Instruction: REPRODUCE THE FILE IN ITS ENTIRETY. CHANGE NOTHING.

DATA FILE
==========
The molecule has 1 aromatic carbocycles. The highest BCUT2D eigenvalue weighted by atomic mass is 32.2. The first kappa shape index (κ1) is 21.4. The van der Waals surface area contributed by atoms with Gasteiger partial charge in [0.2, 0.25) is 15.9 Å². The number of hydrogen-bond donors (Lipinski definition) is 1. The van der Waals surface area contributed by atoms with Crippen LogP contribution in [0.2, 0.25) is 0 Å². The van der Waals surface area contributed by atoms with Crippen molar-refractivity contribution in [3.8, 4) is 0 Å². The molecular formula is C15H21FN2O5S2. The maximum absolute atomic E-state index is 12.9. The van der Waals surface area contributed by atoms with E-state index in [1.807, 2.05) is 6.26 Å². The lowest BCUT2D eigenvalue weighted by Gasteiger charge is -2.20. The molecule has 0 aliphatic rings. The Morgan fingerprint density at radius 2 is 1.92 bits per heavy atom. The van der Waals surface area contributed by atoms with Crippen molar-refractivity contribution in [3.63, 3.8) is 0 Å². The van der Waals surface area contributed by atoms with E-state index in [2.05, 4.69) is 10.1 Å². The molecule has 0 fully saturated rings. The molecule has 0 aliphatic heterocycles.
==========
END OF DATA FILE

The molecule has 1 aromatic carbocycles. The highest BCUT2D eigenvalue weighted by atomic mass is 32.2. The first kappa shape index (κ1) is 21.4. The van der Waals surface area contributed by atoms with Gasteiger partial charge in [0.2, 0.25) is 15.9 Å². The number of hydrogen-bond donors (Lipinski definition) is 1. The van der Waals surface area contributed by atoms with Crippen LogP contribution in [0.2, 0.25) is 0 Å². The van der Waals surface area contributed by atoms with Crippen molar-refractivity contribution in [3.8, 4) is 0 Å². The molecular formula is C15H21FN2O5S2. The maximum absolute atomic E-state index is 12.9. The van der Waals surface area contributed by atoms with E-state index in [1.807, 2.05) is 6.26 Å². The lowest BCUT2D eigenvalue weighted by Gasteiger charge is -2.20. The molecule has 0 aliphatic rings. The Morgan fingerprint density at radius 2 is 1.92 bits per heavy atom. The van der Waals surface area contributed by atoms with Crippen molar-refractivity contribution in [3.63, 3.8) is 0 Å². The van der Waals surface area contributed by atoms with E-state index in [2.05, 4.69) is 10.1 Å². The molecule has 0 fully saturated rings. The molecule has 0 aliphatic heterocycles.